Samsung Group heir Jay Y. Lee, embroiled in a bribery scandal, on Wednesday made a rare apology over controversial succession plans and said he will not hand over management rights to his children at the family-controlled conglomerate.
His first public statement in five years came after the Supreme Court in August overturned an appeals court ruling on the bribery case, raising the possibility of a tougher sentence and potential return to jail for the chief of South Korea’s biggest conglomerate.
“We failed, at times, to meet society’s expectations. We even disappointed people and caused concern because we did not strictly uphold the law and ethical standards,” the 51-year-old Lee told a press conference at the company’s Seoul office.
He also apologised for the behaviour of executives caught sabotaging labour union activities, and vowed to guarantee labour rights at the tech giant.
Some of Samsung Group’s former and current executives have been investigated or convicted in other cases. For example, then-board chairman of Samsung Electronics Co Ltd, Lee Sang-hoon, was jailed in December for sabotaging union activities. He has since resigned and lodged an appeal.
Lee’s remarks come after Samsung Group’s oversight panel in March advised him to apologise over the handling of succession, labour and others issues, and pledge to prevent any repeat of governance violations.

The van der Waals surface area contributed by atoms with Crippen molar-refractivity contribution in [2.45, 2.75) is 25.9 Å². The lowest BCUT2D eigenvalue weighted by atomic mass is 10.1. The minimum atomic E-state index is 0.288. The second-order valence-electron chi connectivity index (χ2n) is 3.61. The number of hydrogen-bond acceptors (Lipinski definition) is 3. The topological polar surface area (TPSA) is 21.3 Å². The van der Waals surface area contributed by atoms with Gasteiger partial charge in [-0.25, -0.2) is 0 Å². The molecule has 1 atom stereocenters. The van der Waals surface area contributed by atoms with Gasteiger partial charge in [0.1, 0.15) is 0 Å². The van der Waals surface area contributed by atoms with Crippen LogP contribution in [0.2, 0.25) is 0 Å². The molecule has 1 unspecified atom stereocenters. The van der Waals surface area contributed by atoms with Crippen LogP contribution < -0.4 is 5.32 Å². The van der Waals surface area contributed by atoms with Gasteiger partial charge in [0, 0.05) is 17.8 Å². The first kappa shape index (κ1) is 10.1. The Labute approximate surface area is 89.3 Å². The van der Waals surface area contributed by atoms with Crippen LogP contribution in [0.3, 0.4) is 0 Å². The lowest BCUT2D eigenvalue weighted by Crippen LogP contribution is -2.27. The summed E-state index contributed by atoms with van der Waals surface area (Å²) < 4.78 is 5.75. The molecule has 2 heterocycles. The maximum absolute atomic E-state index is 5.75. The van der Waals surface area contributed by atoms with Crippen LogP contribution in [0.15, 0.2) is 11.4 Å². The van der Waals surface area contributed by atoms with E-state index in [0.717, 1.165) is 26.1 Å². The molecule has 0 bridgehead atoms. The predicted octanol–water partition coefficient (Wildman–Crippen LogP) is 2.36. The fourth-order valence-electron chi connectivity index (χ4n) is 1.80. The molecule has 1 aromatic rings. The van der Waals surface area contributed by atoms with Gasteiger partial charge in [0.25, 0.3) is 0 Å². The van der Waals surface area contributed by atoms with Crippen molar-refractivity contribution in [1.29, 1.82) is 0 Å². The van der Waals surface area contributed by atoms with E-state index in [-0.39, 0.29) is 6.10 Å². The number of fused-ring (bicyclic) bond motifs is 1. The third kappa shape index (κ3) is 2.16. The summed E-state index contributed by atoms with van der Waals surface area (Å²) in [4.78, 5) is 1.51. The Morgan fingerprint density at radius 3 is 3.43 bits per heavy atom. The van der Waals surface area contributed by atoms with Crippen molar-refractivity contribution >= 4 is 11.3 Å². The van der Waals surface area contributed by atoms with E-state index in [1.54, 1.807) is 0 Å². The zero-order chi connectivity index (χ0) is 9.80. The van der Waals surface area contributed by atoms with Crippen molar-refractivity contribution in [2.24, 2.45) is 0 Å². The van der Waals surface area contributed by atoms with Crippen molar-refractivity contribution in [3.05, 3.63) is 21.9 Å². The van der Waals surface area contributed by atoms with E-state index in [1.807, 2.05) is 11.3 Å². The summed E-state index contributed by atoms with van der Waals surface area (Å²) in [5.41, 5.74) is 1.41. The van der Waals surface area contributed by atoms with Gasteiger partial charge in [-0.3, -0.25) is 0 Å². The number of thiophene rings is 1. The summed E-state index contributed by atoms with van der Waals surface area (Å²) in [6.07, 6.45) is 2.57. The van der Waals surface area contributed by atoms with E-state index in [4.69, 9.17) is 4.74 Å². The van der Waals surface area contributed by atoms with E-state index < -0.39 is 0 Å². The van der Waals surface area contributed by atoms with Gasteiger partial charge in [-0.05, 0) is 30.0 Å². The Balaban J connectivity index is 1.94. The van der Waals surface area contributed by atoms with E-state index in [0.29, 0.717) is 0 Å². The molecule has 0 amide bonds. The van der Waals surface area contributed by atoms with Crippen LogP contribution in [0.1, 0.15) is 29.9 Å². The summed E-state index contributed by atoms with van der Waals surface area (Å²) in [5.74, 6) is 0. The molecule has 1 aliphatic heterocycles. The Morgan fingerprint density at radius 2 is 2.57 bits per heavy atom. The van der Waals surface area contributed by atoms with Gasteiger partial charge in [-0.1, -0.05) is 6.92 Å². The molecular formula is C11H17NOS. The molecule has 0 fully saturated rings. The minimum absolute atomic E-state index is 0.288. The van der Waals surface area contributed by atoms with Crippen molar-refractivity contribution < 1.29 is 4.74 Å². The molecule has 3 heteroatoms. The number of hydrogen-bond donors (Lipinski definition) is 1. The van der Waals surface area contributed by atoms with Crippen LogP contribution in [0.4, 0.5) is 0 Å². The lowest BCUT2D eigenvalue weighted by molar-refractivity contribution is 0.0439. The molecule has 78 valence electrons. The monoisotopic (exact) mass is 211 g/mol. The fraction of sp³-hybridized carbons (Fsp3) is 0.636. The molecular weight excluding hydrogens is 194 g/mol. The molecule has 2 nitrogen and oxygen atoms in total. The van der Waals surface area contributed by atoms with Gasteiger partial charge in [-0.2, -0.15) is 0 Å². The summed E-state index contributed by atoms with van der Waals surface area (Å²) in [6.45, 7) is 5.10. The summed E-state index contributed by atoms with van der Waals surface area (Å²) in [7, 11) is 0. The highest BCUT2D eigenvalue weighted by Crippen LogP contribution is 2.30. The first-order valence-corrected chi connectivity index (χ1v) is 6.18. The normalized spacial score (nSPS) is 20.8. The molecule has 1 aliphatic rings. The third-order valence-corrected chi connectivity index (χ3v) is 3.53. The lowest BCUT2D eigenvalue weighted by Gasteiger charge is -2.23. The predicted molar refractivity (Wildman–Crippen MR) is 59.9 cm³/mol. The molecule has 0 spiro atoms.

In January, Samsung set up the compliance committee after a judge overseeing Lee’s bribery case criticised the conglomerate for its lack of an effective compliance system to prevent executive wrongdoing.
However, the committee, headed by a former supreme court judge, has faced scepticism from governance experts who called it a gesture aimed more towards securing leniency in court.
“Both apology and promise are vague. He did not specifically address what he has done wrong,” said Kim Woo-chan, a professor of finance at Korea University Business School.
Jay Y. Lee, vice chairman of Samsung Electronics, the group’s crown jewel, was charged with bribing a friend of former President Park to win government favour over a deal widely seen as key to succession planning at the conglomerate.
Lee served one year in detention but was released in 2018 after the appellate court halved a lower court’s five-year jail sentence and suspended it for three years. That ruling was overturned in August.
The executive, wearing a dark suit, said many of the controversies surrounding him and Samsung stemmed from succession issues. “I give my word here today that from now on, there will be no more controversy regarding succession,” Lee said.
“I do not plan to pass down my role to my children. This is something I have thought about for a long time but have been hesitant to express it openly.”
The media-shy Lee, the only son of Samsung’s frail 78-year-old chairman, Lee Kun-hee, has been the group since Lee senior was hospitalised for a heart attack in 2014.
The last time Lee had a press conference was in 2015 when he offered a public apology over Samsung Group’s handling of the spread of Middle East Respiratory Syndrome (MERS) at a Seoul hospital run by a group foundation.
In 2017, President Moon Jae-in succeeded ousted predecessor Park Geun-hye vowing to reform family-run conglomerates that dominate the economy, saying he would not treat tycoon convictions lightly with presidential pardons, as he said had been done in the past.
Samsung Group has 59 affiliates with interests including technology, insurance, shipbuilding, hotels, theme parks and fashion. Its flagship company, Samsung Electronics, is the world’s biggest smartphone maker and memory chip vendor.
Samsung Electronics last week flagged a profit fall for the current quarter due to a coronavirus-related slump in demand for smartphones and TVs, though said its chip business would remain solid.